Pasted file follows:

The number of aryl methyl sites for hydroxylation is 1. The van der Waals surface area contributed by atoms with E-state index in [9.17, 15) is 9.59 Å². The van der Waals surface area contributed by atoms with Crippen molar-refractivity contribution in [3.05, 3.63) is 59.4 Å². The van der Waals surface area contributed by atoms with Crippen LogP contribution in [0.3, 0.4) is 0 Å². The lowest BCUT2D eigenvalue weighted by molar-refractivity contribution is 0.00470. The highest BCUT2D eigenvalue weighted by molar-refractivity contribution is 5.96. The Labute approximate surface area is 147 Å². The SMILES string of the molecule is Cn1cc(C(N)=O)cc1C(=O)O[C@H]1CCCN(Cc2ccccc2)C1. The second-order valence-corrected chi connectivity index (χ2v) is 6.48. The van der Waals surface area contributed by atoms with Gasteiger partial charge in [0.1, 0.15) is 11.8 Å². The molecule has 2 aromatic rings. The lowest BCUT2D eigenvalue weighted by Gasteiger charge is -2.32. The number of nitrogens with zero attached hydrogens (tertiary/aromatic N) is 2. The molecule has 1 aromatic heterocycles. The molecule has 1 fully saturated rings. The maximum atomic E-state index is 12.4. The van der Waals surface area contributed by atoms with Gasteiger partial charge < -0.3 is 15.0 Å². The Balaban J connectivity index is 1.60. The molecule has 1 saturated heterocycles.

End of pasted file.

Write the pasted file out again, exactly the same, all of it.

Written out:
The number of aryl methyl sites for hydroxylation is 1. The van der Waals surface area contributed by atoms with E-state index in [9.17, 15) is 9.59 Å². The van der Waals surface area contributed by atoms with Crippen molar-refractivity contribution in [3.05, 3.63) is 59.4 Å². The van der Waals surface area contributed by atoms with Crippen LogP contribution in [0.3, 0.4) is 0 Å². The lowest BCUT2D eigenvalue weighted by molar-refractivity contribution is 0.00470. The highest BCUT2D eigenvalue weighted by molar-refractivity contribution is 5.96. The Labute approximate surface area is 147 Å². The SMILES string of the molecule is Cn1cc(C(N)=O)cc1C(=O)O[C@H]1CCCN(Cc2ccccc2)C1. The second-order valence-corrected chi connectivity index (χ2v) is 6.48. The van der Waals surface area contributed by atoms with Gasteiger partial charge in [0.1, 0.15) is 11.8 Å². The molecule has 2 aromatic rings. The lowest BCUT2D eigenvalue weighted by Gasteiger charge is -2.32. The number of nitrogens with zero attached hydrogens (tertiary/aromatic N) is 2. The molecule has 1 aromatic heterocycles. The molecule has 1 fully saturated rings. The maximum atomic E-state index is 12.4. The van der Waals surface area contributed by atoms with Gasteiger partial charge < -0.3 is 15.0 Å². The Balaban J connectivity index is 1.60. The molecule has 1 saturated heterocycles.